To run a car off of compressed air, you would have to compress the air to very high pressures. The compressed air then generates a lot of heat, which is eventually lost energy. At very high compression levels (like that used for scuba tanks), as much as 80% of the energy is lost in heat. That energy is not recovered when the compressed air is used.

The only viable solution to this is to have a source of heat to re-heat the air as it's being decompresed. Compressed air utility-grade electric storage systems do this by putting the compressed air storage next to a conventional power plan, and then using the waste heat from the plant to re-heat the air. Even with the addition of the 'free' waste heat, they only get out about 2/3rds of the energy that they put into compressing the air.

Like a lot of other ideas, this sounds like a wonderful and practical idea - if we could only find a loophole around those pesky laws of physics.
 

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At very high compression levels (like that used for scuba tanks), as much as 80% of the energy is lost in heat. That energy is not recovered when the compressed air is used.

The only viable solution to this is to have a source of heat to re-heat the air as it's being decompressed.
agreed, however you do get some of that energy back when you decompress the tank because it's temperature goes down and heat flows into the tank. Also, I think they can make carbon fiber tanks that can hold over 350 atm. At some point you get a large enough storage of energy that it becomes feasible in an automobile. It would be nice if one of us were to provide some sort analysis to demonstrate what is needed to provide say 53kW and what the end to end efficiency is.
 

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agreed, however you do get some of that energy back when you decompress the tank because it's temperature goes down and heat flows into the tank. Also, I think they can make carbon fiber tanks that can hold over 350 atm. At some point you get a large enough storage of energy that it becomes feasible in an automobile. It would be nice if one of us were to provide some sort analysis to demonstrate what is needed to provide say 53kW and what the end to end efficiency is.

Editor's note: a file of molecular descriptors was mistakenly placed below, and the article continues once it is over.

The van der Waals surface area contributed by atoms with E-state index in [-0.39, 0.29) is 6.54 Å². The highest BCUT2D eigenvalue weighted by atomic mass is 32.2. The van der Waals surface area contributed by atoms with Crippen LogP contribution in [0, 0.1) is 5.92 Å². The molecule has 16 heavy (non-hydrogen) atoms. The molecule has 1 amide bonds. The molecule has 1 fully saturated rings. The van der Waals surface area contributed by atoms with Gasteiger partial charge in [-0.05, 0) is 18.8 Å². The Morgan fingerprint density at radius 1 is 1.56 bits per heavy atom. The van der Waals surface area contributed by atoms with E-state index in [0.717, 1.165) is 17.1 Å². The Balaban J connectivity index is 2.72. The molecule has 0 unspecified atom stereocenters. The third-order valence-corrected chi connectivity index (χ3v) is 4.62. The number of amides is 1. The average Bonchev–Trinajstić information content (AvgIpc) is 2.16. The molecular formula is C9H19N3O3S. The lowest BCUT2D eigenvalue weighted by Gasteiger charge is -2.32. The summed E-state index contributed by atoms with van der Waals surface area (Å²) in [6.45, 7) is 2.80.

Unless you somehow use or recover that heat at compression time, or you're using the temperature drop from decompression for something that would otherwise sap power such as air conditioning, you don't magically get that energy back. The energy that has gone to heat and then is dissipated either during storage or by a heat exchanger at compression time is lost unless you use or store it then. The eventual recovery of some heat from the atmosphere as you release the compressed air and the warmer surrounding air warms the tank back up to ambient temperature is negligible compared to the amount of heat you dissipate during the initial compression of the air.
 

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I agree in part

Unless you somehow use or recover that heat at compression time, or you're using the temperature drop from decompression for something that would otherwise sap power such as air conditioning, you don't magically get that energy back.
I agree that the initial compression could be modeled as isentropic, and then you'll have heat transfer across the tank boundary until the tank temperature reaches ambient.

The energy that has gone to heat and then is dissipated either during storage or by a heat exchanger at compression time is lost unless you use or store it then. The eventual recovery of some heat from the atmosphere as you release the compressed air and the warmer surrounding air warms the tank back up to ambient temperature is negligible compared to the amount of heat you dissipate during the initial compression of the air.
I just disagree that the amount of heat transfer across that same tank boundary is going to be negligible when you start to decompress the tank. It would of course need to be exposed to atmosphere.

Also, you could provide insulation around the tank to prevent the initial heat transfer.

When all is said and done the practical limitations may very well make this an unreasonable solution for an EREV, but I believe using compressed air for energy storage does have some technical merit, especially if you take into account the technical limitations of the thermodynamics.